OTTAWA – On the eve of the grandest celebration in modern Ottawa Senators history — what Eugene Melnyk predicted would be “the greatest outdoor game to date” — the owner of the National Hockey League team brought up the idea of moving his franchise.
“I’m not going to blow a lifetime of working hard to support a hockey team. It’s not gonna happen,” Melnyk said at Parliament Hill, prior to puck drop on the Senators alumni game.
“The bigger question is whether I’m prepared to blow all that money I made over many years in a different industry in a different country.
“How long can you underwrite a team?”
The 58-year-old Melnyk is the sole owner, governor and chairman of the Senators and one of the top 100 wealthiest people in Canada.
Melnyk vehemently denied rumours that he is looking for a buyers or equity investors in his team, which is struggling financially and, so far this season, on the ice.
“It just won’t happen. It’s a franchise. Imagine if you own a McDonald’s franchise, but you can move it. Why would you sell it? It’s something that’s very difficult to buy,” said Melnyk, prior to watching an all-Senators alumni game.
“It’s just too much fun. What else are you going to do? I’m a Canadian. I’m a hockey fan.”
There have been proposals to relocate the Senators from Canadian Tire Centre in Kanata, Ont., to a LeBreton Flats redevelopment downtown, but Melnyk is not convinced that’s the best option.
“I’m not sure downtown is necessary,” Melnyk said. “All those Kanata people, are they going to come downtown? Are you just moving an arena closer to [civil service] people who can’t get tickets?
“We have options for us, that’s the main thing. A lot of options,” he said, adding, “I don’t bluff.”
A number of North American cities, including Seattle, Houston and Quebec City, are interested in acquiring an NHL franchise.
Would Melnyk, who now resides in the Barbados, actually consider moving the Senators?
“If it becomes a disaster, yes. If you start not seeing crowds showing up, yes,” he said. “But, for now, we are on the cusp of doing OK.”
Melnyk tarped over 1,500 seats at Canadian Tire Centre this off-season in hopes to increase ticket demand. It hasn’t happened.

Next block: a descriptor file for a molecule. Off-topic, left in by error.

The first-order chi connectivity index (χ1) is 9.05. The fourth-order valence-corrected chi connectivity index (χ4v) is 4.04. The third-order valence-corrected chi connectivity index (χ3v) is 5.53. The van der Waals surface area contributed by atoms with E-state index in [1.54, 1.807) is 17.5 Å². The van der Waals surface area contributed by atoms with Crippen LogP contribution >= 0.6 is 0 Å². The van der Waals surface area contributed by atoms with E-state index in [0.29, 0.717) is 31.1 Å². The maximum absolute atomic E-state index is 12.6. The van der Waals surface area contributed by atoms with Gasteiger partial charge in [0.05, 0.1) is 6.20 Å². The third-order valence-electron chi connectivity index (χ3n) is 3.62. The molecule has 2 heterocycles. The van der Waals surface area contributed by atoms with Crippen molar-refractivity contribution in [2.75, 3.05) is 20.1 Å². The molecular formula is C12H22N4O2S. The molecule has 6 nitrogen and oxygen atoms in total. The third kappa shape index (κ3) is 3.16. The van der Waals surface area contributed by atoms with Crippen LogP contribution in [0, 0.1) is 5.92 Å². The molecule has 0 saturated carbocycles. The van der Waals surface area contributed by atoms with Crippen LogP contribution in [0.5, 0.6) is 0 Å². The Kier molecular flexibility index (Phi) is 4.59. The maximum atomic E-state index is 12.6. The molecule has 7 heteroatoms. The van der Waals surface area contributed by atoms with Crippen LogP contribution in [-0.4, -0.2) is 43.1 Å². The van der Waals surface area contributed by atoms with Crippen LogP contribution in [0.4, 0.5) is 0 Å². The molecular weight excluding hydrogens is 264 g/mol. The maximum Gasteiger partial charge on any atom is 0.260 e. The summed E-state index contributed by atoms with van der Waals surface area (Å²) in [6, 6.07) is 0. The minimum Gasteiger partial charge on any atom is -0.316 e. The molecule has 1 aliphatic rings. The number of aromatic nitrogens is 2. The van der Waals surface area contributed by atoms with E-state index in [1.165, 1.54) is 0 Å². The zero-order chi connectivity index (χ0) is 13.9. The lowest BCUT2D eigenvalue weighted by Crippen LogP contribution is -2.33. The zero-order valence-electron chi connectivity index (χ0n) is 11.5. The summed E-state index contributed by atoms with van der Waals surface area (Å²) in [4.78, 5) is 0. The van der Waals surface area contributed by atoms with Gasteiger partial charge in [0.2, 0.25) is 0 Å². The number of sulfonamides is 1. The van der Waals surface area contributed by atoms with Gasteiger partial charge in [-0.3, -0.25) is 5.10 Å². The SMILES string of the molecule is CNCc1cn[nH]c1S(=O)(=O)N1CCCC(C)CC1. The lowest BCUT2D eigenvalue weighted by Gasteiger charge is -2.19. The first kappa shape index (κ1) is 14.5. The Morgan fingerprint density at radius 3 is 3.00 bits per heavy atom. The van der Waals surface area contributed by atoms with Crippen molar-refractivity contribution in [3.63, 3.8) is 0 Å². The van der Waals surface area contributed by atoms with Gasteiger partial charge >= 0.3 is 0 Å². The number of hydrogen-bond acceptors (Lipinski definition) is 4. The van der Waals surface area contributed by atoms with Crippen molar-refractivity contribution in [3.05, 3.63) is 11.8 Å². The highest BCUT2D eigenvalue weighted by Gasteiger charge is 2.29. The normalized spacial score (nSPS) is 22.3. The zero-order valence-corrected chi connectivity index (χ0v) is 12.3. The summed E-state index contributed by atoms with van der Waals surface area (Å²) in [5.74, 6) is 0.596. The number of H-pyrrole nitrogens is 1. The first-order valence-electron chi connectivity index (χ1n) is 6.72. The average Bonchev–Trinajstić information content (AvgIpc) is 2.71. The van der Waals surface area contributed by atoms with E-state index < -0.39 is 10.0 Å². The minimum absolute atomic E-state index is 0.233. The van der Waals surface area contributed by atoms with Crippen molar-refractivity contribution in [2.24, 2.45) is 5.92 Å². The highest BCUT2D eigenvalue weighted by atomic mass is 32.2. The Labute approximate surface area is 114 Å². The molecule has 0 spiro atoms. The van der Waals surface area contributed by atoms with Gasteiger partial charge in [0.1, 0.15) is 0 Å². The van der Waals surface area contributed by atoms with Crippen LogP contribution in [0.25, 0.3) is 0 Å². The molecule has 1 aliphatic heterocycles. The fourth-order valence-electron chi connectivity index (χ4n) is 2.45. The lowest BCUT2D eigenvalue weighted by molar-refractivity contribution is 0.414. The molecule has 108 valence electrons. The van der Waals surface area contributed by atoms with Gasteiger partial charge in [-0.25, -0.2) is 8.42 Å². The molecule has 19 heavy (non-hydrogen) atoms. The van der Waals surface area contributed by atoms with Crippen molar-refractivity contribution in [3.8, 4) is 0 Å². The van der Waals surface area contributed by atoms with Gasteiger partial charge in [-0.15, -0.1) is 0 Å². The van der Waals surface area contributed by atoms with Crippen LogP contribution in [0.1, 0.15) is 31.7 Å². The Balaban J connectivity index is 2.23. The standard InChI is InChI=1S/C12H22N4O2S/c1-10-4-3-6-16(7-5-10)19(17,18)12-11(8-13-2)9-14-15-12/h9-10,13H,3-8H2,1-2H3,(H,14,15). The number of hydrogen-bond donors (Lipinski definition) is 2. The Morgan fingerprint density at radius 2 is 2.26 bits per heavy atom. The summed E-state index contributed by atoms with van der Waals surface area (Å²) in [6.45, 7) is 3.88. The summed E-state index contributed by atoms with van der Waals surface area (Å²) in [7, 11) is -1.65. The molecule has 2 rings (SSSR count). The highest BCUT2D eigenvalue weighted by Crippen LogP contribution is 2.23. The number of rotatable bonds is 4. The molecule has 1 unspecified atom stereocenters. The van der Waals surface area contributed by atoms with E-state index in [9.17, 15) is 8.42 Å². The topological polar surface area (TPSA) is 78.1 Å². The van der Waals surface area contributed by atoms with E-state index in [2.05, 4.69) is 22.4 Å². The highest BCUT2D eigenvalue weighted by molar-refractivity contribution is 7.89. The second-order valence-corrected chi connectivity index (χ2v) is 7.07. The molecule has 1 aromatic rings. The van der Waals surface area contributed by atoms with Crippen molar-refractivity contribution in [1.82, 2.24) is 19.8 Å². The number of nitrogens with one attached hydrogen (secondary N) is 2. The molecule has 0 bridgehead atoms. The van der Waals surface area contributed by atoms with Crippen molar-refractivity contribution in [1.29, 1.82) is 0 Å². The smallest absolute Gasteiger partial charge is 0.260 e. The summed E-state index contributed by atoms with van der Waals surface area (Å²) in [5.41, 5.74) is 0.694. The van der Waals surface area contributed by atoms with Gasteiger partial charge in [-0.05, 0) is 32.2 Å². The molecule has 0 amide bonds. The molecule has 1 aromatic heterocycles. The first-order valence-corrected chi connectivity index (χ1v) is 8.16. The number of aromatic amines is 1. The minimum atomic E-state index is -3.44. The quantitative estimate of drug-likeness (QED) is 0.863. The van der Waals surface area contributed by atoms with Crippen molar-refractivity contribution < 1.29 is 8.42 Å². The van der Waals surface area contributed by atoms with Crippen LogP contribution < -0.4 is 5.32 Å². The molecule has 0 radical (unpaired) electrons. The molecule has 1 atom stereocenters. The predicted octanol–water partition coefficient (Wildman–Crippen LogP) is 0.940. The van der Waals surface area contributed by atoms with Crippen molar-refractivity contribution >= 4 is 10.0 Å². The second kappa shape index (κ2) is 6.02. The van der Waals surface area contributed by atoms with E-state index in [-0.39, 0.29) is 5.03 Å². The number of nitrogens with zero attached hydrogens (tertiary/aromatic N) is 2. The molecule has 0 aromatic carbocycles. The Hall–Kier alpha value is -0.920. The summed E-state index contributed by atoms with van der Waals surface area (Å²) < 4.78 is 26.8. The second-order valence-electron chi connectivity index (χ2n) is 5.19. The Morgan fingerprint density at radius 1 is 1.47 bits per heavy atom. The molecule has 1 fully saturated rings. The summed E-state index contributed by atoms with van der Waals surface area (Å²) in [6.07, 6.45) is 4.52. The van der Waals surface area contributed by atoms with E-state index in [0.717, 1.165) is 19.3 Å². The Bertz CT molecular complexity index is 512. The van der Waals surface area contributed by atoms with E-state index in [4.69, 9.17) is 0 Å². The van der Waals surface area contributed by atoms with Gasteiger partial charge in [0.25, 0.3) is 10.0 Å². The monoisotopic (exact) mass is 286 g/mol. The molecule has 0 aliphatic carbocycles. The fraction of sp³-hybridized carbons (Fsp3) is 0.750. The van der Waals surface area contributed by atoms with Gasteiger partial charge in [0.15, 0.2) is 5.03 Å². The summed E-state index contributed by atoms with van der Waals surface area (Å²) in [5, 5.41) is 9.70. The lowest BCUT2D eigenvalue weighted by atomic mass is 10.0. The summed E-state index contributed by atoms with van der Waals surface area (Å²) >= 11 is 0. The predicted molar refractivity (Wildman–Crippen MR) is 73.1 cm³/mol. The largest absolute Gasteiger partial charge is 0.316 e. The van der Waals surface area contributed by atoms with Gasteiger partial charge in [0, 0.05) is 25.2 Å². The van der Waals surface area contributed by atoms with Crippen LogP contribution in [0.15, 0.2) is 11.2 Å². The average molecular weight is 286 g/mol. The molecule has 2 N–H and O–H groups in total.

The 29th-place Senators have averaged 15,281 fans per home game (or 81.3 per cent capacity), according to ESPN. That puts them 25th league-wide and lowest in Canada, despite pushing the Pittsburgh Penguins to Game 7 in the 2017 Eastern Conference Final.
“Here, we’re fighting every day to sell a ticket, honest to God. When you get to the third round of the playoffs and you’re begging people to buy a ticket, something’s wrong with that picture,” Melnyk said.
The owner himself says he attended a game as regular customer in the 300 level to get an everyman experience and was frustrated by the arena parking: “What a hell to get out of that place.”
Melnyk was cited by former No. 1 centre Kyle Turris as the reason he was not re-signed by Ottawa. Erik Karlsson, the team’s captain and best player, is due a significant raise in the summer of 2019.
Melnyk insisted he’s not cheap but increasing player salaries within his hockey budget doesn’t make sense.
“Even at $68 million [in annual player salaries], that’s way too much over a revenue base that we have. If you want to go bankrupt, have the cheapest product on the market and the best product. We’re giving the best product.”
Melnyk endorsed the work being done by general manager Pierre Dorion and tireless coach Guy Boucher. He insisted Ottawa’s players are capable of rallying from their slow start and qualifying for the playoffs.
That rampant speculation over the direction of the franchise was coinciding with the outdoor game celebration, Melnyk said, did not bother him.
“All of a sudden you win three or four, and you’re heroes again,” Melnyk said. “We’re going to get out of this, and we’re going to get out it stronger than we were.”